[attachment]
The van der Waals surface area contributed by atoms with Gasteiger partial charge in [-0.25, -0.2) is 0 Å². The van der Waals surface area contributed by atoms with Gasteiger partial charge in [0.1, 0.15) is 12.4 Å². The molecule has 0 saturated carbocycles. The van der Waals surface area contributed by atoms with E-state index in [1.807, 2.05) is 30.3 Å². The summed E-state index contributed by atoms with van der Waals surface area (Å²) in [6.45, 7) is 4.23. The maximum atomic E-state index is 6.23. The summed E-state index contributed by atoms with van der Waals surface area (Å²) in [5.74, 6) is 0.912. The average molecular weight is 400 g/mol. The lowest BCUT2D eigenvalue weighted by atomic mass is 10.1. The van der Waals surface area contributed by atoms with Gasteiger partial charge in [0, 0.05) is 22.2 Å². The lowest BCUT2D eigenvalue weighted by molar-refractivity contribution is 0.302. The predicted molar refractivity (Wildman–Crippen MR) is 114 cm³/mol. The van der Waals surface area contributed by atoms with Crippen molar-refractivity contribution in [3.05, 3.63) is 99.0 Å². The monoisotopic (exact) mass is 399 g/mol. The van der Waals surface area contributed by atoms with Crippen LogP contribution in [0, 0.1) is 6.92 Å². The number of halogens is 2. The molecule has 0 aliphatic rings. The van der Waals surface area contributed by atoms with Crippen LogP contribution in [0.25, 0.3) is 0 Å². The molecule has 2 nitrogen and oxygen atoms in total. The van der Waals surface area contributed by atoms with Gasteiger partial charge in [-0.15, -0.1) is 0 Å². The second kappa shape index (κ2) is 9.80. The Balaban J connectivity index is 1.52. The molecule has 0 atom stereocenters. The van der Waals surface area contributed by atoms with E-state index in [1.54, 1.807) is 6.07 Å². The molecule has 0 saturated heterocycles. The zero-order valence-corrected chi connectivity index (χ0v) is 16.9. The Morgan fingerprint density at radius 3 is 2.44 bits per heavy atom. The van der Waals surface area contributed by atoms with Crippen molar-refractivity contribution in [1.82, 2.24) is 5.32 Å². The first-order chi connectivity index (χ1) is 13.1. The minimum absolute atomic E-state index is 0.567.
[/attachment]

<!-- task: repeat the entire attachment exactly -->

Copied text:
The van der Waals surface area contributed by atoms with Gasteiger partial charge in [-0.25, -0.2) is 0 Å². The van der Waals surface area contributed by atoms with Gasteiger partial charge in [0.1, 0.15) is 12.4 Å². The molecule has 0 saturated carbocycles. The van der Waals surface area contributed by atoms with E-state index in [1.807, 2.05) is 30.3 Å². The summed E-state index contributed by atoms with van der Waals surface area (Å²) in [6.45, 7) is 4.23. The maximum atomic E-state index is 6.23. The summed E-state index contributed by atoms with van der Waals surface area (Å²) in [5.74, 6) is 0.912. The average molecular weight is 400 g/mol. The lowest BCUT2D eigenvalue weighted by atomic mass is 10.1. The van der Waals surface area contributed by atoms with Gasteiger partial charge in [0, 0.05) is 22.2 Å². The lowest BCUT2D eigenvalue weighted by molar-refractivity contribution is 0.302. The predicted molar refractivity (Wildman–Crippen MR) is 114 cm³/mol. The van der Waals surface area contributed by atoms with Crippen molar-refractivity contribution in [3.05, 3.63) is 99.0 Å². The monoisotopic (exact) mass is 399 g/mol. The van der Waals surface area contributed by atoms with Crippen LogP contribution in [0, 0.1) is 6.92 Å². The number of halogens is 2. The molecule has 0 aliphatic rings. The van der Waals surface area contributed by atoms with Crippen LogP contribution in [0.25, 0.3) is 0 Å². The molecule has 2 nitrogen and oxygen atoms in total. The van der Waals surface area contributed by atoms with Gasteiger partial charge in [-0.15, -0.1) is 0 Å². The second kappa shape index (κ2) is 9.80. The Balaban J connectivity index is 1.52. The molecule has 0 atom stereocenters. The van der Waals surface area contributed by atoms with E-state index in [1.54, 1.807) is 6.07 Å². The molecule has 0 saturated heterocycles. The zero-order valence-corrected chi connectivity index (χ0v) is 16.9. The Morgan fingerprint density at radius 3 is 2.44 bits per heavy atom. The van der Waals surface area contributed by atoms with Crippen molar-refractivity contribution in [1.82, 2.24) is 5.32 Å². The first-order chi connectivity index (χ1) is 13.1. The minimum absolute atomic E-state index is 0.567.